Supplements You Should Give Up in 2022, Say Dietitians
Supplements can be an integral source of nutrients helping individuals avoid deficiencies, and some may even help offset illness, improve athletic performance, and reduce the risk of disease.
While this describes the beneficial supplement on the market, there are many supplements available that do not provide much benefits, and, in fact, may actually have a negative impact on health.
The supplement industry is massive, and while there are regulations and guidelines for manufacturers to follow, there is not much rigorous oversight for each product produced. For that reason, it is important to use discretion when choosing supplements and speak with your physician about possible interactions with medications and health concerns.
Read on to learn about four popular supplements that dietitians believe aren't worth taking, and for more on how to eat healthy, don't miss 7 Healthiest Foods to Eat Right Now.
Apple cider vinegar
Also known as ACV, this condiment turned supplement burst onto the scene a few years ago with claims of weight loss and lowering blood sugar and cholesterol. While there is a body of research that evaluates these claims, and there have been some positive results, much of the research conducted is considered to be low quality.
Anecdotally, there are many people who find ACV to be a beneficial supplement, and use it daily; however, current research does not support the health benefits often attributed to ACV.
The good news is there likely isn't much downside to taking this supplement as long as it is consumed at a concentration of 20% or less and you are following portion sizes listed on and the supplement facts and nutrition panels. Consumed in higher amounts, however, apple cider vinegar could lead to tooth erosion, skin irritation, and low potassium levels.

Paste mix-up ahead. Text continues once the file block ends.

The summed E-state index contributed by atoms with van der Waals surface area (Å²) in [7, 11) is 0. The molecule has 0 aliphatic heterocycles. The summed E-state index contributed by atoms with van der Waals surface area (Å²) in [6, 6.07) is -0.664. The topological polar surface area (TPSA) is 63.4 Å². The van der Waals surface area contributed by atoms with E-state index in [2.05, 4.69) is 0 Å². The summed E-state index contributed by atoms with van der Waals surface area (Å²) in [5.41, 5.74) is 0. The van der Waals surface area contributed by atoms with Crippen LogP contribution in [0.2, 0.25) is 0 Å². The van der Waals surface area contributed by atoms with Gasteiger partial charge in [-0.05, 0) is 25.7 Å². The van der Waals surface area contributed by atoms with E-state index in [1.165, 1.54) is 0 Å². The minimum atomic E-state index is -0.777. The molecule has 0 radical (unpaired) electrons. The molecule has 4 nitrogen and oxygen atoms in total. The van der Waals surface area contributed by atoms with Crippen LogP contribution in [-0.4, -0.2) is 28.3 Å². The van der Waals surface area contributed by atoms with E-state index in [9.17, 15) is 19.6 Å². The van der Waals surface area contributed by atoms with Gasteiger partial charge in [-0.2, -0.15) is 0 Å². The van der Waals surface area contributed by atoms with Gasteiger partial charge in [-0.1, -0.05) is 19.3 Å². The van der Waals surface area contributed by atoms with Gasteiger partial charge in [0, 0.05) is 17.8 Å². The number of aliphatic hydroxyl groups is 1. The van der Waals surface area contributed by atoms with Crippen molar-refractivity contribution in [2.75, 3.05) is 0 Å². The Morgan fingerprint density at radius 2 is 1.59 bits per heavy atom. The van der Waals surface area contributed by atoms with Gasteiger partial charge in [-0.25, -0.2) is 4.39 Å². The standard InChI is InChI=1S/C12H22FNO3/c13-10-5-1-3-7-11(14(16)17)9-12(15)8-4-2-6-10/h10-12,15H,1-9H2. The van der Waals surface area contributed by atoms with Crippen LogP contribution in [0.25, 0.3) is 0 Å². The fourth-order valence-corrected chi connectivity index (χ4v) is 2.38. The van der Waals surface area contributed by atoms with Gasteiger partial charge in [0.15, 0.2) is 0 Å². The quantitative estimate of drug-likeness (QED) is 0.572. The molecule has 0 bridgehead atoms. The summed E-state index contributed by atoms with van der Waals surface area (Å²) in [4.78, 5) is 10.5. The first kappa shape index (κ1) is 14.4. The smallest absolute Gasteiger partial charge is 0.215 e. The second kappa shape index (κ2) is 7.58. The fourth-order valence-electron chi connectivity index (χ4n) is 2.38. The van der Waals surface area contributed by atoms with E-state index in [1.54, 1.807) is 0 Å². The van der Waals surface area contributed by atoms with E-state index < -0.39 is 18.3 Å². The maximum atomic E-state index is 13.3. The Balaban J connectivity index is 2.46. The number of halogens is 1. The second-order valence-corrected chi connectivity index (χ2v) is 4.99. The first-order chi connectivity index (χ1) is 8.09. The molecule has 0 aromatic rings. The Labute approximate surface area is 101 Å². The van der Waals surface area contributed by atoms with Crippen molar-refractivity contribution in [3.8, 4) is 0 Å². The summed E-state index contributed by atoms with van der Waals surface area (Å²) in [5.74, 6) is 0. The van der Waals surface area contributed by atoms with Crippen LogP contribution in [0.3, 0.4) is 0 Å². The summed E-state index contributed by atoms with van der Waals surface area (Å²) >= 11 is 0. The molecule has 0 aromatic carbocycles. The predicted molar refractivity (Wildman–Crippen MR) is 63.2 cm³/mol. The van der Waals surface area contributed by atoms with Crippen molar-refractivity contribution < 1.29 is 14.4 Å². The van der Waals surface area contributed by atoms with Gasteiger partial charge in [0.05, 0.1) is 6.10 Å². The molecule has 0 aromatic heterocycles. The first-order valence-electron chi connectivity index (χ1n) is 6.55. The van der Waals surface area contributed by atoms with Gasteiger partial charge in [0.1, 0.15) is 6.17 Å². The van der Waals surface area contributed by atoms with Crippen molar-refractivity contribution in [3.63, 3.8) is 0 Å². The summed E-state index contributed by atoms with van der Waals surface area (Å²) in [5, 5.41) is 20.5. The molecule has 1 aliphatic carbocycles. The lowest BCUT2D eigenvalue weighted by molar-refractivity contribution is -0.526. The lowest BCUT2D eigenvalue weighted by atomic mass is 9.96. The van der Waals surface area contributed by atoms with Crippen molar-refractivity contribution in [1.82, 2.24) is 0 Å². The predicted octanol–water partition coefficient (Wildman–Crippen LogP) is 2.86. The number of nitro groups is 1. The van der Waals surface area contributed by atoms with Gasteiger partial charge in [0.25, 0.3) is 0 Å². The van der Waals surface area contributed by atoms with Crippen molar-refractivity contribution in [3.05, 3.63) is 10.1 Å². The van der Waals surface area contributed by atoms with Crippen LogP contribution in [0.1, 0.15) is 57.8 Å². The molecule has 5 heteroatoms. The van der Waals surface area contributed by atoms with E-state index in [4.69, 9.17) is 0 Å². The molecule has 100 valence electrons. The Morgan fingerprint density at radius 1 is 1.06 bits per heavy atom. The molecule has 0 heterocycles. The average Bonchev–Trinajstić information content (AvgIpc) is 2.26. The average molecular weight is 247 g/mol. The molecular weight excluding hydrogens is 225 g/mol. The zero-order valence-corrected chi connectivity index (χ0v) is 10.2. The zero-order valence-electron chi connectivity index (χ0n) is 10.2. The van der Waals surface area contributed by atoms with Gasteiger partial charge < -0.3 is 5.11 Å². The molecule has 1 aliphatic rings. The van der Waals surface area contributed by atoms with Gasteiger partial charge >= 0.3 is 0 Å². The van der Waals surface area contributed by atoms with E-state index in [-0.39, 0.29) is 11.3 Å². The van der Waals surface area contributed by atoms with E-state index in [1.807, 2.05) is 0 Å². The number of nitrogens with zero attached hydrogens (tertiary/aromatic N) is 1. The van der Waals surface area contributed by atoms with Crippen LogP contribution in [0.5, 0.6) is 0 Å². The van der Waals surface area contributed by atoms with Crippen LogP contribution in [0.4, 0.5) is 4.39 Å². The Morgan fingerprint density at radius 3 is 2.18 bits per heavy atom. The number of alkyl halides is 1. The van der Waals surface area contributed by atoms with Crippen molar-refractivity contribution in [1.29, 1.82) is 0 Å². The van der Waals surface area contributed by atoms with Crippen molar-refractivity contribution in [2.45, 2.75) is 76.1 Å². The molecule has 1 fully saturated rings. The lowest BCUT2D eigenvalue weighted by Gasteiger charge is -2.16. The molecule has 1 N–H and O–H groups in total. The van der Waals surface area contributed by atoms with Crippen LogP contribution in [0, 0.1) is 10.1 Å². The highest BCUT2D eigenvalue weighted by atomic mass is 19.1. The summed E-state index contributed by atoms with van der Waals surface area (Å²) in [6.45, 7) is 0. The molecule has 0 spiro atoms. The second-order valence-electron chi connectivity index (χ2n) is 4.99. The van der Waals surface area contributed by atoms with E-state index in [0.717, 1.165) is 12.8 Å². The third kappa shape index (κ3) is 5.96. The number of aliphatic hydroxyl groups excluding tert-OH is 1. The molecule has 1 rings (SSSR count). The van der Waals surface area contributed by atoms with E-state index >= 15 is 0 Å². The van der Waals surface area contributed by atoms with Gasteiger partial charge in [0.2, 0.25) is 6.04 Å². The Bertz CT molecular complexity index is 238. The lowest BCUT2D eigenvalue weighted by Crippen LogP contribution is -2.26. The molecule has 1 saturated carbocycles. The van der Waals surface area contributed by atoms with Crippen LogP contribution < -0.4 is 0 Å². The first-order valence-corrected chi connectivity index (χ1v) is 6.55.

Green tea supplements
While there are positive attributes associated with drinking green tea, like antioxidants, there are many health claims made by green tea supplement manufacturers that are not supported by current research. Green tea supplements often make claims related to aiding in weight loss and reducing cancer risk, but current scientific studies do not support these claims to the extent they are often made.
For instance, while we do know antioxidants can reduce free radicals in the body, and therefore may reduce cancer risk, the research related to green tea supplements reducing cancer risk is currently inconclusive, and The National Cancer Institute does not recommend for or against green tea when used in efforts to reduce cancer risk. This means while there is likely little downside to enjoying green tea and green tea supplements, it also may not live up to the hype it claims.
Additionally, green tea extracts have not been shown to lead to significant weight loss in overweight and obese adults; however, it does not appear to produce any negative side effects either.
READ MORE: What Happens To Your Body When You Drink Green Tea
Vitamin A supplements
This fat-soluble, antioxidant vitamin is a necessary micronutrient and plays a significant role in eye health. While it is important to consume adequate amounts of this nutrient, taking a vitamin A supplement may actually be harmful, especially when consumed in conjunction with a diet adequate in vitamin A and a multivitamin that also contains vitamin A.
Luckily, vitamin A is easily found in common foods, like fortified cereals, dairy products, and fruits and vegetables, and most people will consume adequate amounts through dietary sources. Consuming too much vitamin A can cause birth defects in pregnant women and is also documented to lead to nausea, headaches, coma, and even death. While there may be certain conditions where a vitamin A supplement is appropriate, like for those with cystic fibrosis, it is best to speak with your physician before taking a vitamin A supplement due to its concerning side effects when consuming in too high amounts.
These naturally occurring compounds contribute to the aroma of fruits such as raspberries, cranberries, and blackberries, and are thought to reduce appetite and contribute to weight loss. Because the number of raspberry ketones found in fruit is quite low, manufacturers have made synthetics forms in a lab to produce concentrated supplements that tout weight loss benefits.
Some rodent studies do suggest supplementing raspberry ketones may reduce appetite and lessen weight gain compared to the animals that were not given the supplement; however, the amount of raspberry ketones administered in these studies is far more than one would get from food or a supplement. Because few studies have been conducted in humans, much less at the amounts that seem to provide weight loss benefit, you may be better off skipping the raspberry ketone supplements.
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